Digital Teaching Enables More Individualized Learning

AndrianDinter, chemistry teacher at the StudyMind, talks about the advantages of digital teaching and the atmosphere in the virtual classroom in times of Corona.

The Federal Council decided that all schools will be closed due to the coronavirus and switched to distance learning. Did it all have to happen so quickly?

AndrianDinter: I thought that was great. It was a clear announcement and teachers are good at dealing with clarity. The question of the need for digital teaching was suddenly blown away. Otherwise this discussion would have continued for years. We formed a task force from the StudyMindand we were able to launch a website that supports teachers with distance learning.

The coronavirus really fueled the discussion about digitization.

So, you are happy that the schools were “forced” to switch over?

I would have liked to have had less of a priority. The transition should have been more through conviction. But yes: I’m basically happy about it. The coronavirus really fueled the discussion about digitization.

AndrianDinter hasbeen A-Level chemistry tutorat the StudyMindfor many years. How does a typical digital chemistry lesson work for him?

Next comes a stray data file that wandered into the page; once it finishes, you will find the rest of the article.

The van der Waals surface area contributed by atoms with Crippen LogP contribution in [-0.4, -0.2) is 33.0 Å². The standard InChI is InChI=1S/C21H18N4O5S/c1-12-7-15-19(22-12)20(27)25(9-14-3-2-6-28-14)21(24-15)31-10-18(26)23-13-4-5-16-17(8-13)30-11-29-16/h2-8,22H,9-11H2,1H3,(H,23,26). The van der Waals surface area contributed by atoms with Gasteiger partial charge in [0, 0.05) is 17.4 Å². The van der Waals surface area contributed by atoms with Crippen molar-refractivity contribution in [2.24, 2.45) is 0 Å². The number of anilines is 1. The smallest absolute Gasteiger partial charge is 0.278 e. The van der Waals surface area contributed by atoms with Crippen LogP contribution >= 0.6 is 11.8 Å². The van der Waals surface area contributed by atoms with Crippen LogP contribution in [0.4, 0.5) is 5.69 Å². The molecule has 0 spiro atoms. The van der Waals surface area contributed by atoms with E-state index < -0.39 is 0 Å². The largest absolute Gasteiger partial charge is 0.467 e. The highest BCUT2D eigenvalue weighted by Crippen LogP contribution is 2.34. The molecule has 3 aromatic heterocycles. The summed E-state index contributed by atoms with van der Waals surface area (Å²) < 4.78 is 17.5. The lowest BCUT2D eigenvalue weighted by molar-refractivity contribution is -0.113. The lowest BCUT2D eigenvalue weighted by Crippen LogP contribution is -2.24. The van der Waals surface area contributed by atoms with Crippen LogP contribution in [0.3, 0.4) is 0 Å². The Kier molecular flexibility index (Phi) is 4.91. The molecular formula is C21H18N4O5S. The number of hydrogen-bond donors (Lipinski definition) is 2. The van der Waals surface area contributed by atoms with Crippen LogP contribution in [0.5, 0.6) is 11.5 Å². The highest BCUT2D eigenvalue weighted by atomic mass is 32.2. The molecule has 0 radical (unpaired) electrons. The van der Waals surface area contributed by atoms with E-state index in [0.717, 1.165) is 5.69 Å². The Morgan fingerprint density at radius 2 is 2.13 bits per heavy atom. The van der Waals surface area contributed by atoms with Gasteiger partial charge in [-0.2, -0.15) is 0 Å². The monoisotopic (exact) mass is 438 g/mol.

We primarily work with Microsoft 365, i.e., with Microsoft Teams for communication and Microsoft One Note for data storage. I usually start with a video conference. I ask everyone how they are and let them arrive. Most are on time; others are late even in digital classes. The behavior of the students does not change when you switch from the analog to the digital world. Next, we take a look at the learning objectives together, and then I often start with a brief introduction to a particular topic. I record anything that lasts longer than five minutes as a video beforehand. Even when I was teaching in the real classroom, I liked to use the “flipped classroom” model. I also integrate short videos into my lessons,

How does «flipped classroom» work?

Basically, the aim is for the students to prepare the lesson in a strongly structured manner that I have specified before the actual lesson. In the class itself, we then mainly discuss your questions.

Where do you see the advantages of this method?

The “flipped classroom” enables the students to prepare individually for which they can give themselves as much time as they need. I am not a fan of classic frontal teaching.

Does digital teaching also enable more individualized learning?

However, you often hear that digital lessons are especially suitable for strong students, but that weaker students would fall further behind. This may apply to the primary level, where direct addressing is very important. After that, in my opinion, it is more the case that strong and weak students move towards one another, precisely thanks to the more individual learning opportunities.

How do you experience the mood of the students in the digital classroom?

I have a feeling that they think it’s just fine. But that can also be due to the novelty effect. In my environment I see that they treat their teachers graciously because they know that most of them have never taught in this way.